I got commissioned by Aava & Bang advertising agency to do an illustration for marketing material for a town called Kiuruvesi in southern Finland. A fun gig that went as smoothly as one can realistically expect. The client’s brief was good and clear (as usual) so I was confident in what was needed – and eventually there were few corrections at any stage of the process. Nice to work this way!

As usual, there was bunch of stuff that needed to be included in the image – which in this case would feature couple of kids playing with a milk cart in an idyllic countryside scenery. While the final image would be bigger the most essential stuff needed to fit within a smaller frame so that you could use a tighter crop the image without losing anything important.

I did a bunch of roughs to figure out how to make everything fit and then drew a more polished sketch to send to the client.

Kiuruvesi - First sketch

The kids were pretty much ready to be inked by now but the background was left rough because we weren’t sure if a specific landscape needed to be included in the image.

The kids got an okay but it turned out that the client could use the illustration ahead of  schedule for magazine ads. The turn-around was very short so I got asked if I could just finalize the kids for the ads. I figured the kids would probably need some kind background for the image to make any sense, so I finished the kids and did a quick background based on the rough. I ended up sending three different versions with different colored skies because by that time I no longer had any idea which one I preferred and didn’t have time to sleep on the image either. This one got selected.

Kiuruvesi - Magazine Ad Illustration

Time went by as a appropriate reference photo was searched for the background of the final. Eventually, all I got – along with some minor changes to the rough – was a picture of certain type of bridge that had to be featured. I sketched the background, sent it to the client and after a round of changes and some stuff getting left out, I finally got a go-ahead to finish the image.

Kiuruvesi - Final Sketch 01 Kiuruvesi - Final Sketch 02

That I did.

Kiuruvesi Final

PS. I generally like to work in a way that affords me to go back and easily change things without having it affect the whole image, which means I usually end up with quite a few layers… to put it mildly.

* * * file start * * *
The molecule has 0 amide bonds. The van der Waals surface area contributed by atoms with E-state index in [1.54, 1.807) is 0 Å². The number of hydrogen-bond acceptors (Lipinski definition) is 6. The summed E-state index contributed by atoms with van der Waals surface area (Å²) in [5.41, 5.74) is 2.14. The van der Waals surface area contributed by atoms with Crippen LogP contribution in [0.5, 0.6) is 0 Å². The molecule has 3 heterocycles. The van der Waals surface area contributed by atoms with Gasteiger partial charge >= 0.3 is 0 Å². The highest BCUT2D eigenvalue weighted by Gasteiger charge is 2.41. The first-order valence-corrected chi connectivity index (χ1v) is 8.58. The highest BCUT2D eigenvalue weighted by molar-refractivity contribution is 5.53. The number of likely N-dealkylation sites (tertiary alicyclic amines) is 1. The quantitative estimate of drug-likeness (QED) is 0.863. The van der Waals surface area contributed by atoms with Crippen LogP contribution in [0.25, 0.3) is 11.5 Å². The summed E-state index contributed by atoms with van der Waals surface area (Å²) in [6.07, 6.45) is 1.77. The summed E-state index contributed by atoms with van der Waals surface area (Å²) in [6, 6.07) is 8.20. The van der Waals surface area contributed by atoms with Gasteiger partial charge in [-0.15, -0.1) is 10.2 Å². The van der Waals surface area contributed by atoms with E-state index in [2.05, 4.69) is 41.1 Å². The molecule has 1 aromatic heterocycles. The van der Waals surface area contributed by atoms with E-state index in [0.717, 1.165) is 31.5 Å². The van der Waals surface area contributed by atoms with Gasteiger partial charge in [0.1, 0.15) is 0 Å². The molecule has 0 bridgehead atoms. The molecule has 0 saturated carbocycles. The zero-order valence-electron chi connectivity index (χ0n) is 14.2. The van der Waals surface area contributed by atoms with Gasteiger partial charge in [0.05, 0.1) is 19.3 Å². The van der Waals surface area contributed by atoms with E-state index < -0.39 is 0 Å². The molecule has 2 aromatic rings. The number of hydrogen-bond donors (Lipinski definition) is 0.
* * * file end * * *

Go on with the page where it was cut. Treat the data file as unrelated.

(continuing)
6 Mar 2007

End of Period

Here’s a couple of commissions I did for the Finnish metal workers’ union magazine "Ahjo". With the general election coming up in just couple of weeks here in Finland, the first article was about how well the current government did achieve their promises and goals. The bottom line pretty much was that while the long term employed did fine, the short term employed and the poor – like pensioners, students and unemployed – didn’t.

The client wanted something resembles old soviet propaganda posters a little with the proletariat standing side by side. This is what the final result was – with a montage type composition and all.

Wage earners did well, the poor poorly

Apparently I’m more influenced by the golden age American advertisement illustrators than socialist posters, since – while the feedback for the published illustration was otherwise positive – the client (fairly) pointed out that the guy seemingly overlooking the woman and the girl came of as a slightly sexist and aged concept. Whoops – and I had thought of the lady as some executive type the whole time I worked on the image.

So, for the illustration to the follow up article – this time about the promises of the candidates and parties – I made sure all the characters were presented equal. And what are the parties promising us? This time both long and short term employed should do better, while the poor are still left out of the agenda.

On the left are the initial idea and composition sketches for the second illustration. The right ones I sent to the client to choose from and they went for #1.

Sketches 1 Sketches 2

And here’s the final illustration. Notice that the client had changed to layout to fit a horizontal format illustration instead of the initial vertical. Luckily it was easy to tweak the composition to fit the new shape of "the canvas". The women are supposed to be "looking ahead."

Wage earners now have a lot of friends